BEIJING - Chinese lawmakers have called for victims to play a greater role in a pilot program of plea bargaining in criminal cases.
Though China has included victims as a major party in its criminal litigation system, such as with victim-offender reconciliation, the plea bargaining pilot program failed to do so, according to Mo Wenxiu, a member of the Standing Committee of the National People"s Congress, during a panel discussion on a report about the pilot program"s progress.
The report was submitted for deliberation to the top legislature"s ongoing bimonthly session, which ends Wednesday.
In September 2016, the top legislature approved a two-year pilot program to allow suspects to plead guilty in return for a lesser charge in 18 cities, including Beijing and Shanghai.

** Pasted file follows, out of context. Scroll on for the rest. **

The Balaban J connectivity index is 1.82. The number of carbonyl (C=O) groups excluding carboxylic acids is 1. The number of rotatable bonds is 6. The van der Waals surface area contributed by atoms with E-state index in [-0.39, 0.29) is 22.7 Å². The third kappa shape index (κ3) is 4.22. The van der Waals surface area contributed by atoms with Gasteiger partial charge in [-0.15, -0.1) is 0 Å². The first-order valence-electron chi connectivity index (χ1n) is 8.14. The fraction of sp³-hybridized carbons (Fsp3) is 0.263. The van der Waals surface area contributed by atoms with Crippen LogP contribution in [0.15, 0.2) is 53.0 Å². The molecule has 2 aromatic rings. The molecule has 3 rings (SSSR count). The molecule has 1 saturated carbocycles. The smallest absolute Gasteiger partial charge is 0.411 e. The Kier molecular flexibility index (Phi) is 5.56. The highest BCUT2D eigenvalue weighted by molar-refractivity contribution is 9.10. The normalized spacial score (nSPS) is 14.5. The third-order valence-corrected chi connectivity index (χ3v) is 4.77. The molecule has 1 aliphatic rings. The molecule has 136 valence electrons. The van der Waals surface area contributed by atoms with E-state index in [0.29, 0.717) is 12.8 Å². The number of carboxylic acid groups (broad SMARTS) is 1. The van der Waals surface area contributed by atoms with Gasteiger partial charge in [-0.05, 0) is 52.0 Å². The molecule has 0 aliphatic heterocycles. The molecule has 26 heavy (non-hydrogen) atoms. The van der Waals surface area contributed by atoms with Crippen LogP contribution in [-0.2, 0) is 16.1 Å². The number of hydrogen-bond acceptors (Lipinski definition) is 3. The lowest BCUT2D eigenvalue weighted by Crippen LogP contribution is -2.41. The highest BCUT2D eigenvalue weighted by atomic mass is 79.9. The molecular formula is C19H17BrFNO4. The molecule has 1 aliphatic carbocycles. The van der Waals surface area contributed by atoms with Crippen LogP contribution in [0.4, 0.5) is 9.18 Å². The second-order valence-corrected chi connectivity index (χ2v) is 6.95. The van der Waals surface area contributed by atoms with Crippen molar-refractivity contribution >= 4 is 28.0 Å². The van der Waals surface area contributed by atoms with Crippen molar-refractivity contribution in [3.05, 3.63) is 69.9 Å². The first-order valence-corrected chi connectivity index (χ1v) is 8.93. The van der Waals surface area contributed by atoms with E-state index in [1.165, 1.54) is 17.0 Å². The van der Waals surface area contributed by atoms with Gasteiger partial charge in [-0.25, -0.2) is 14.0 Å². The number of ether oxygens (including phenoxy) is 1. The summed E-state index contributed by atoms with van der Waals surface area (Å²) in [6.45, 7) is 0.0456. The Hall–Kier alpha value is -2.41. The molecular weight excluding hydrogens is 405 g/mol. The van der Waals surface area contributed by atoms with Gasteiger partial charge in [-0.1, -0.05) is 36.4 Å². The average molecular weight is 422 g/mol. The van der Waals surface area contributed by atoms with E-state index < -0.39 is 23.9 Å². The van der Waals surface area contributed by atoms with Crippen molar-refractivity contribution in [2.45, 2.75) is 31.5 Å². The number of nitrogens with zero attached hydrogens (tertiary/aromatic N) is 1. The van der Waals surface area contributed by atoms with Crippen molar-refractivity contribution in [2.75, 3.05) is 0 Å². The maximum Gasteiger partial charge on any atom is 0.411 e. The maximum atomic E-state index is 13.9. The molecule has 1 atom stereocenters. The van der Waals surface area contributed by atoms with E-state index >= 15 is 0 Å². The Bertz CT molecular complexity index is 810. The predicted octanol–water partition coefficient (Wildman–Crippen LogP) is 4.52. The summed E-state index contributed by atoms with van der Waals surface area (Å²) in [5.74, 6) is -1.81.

Under the program, suspects and defendants who are willing to confess, agree with prosecutors" indictments and sentencing proposals, and sign affidavits, will be given mitigated punishments.
Defendants who face jail terms of three years or lower fall under the pilot program.
"The right of the victims could be better safeguarded by ensuring their right of participation during the process, which will let them vent their anger, and will in turn help promote litigation harmony," Mo said.
The report quoted figures from a third-party survey saying that over 97 percent of lawyers and over 94 percent of defendants are satisfied with the pilot program. However, no rate for victims was provided, according to Shen Yueyue, vice chairwoman of the committee, at the same session.
"The law should be fair to both parties. Only when the satisfaction rate of both parties was provided, could the general public be reassured," she said.
The pilot program over the past year has improved litigation efficiency, cut social costs and alleviated judicial burdens, said the committee member Bai Zhijian at the session.
Bai suggested improving regulations to explore the use of the pilot system for juvenile offenders.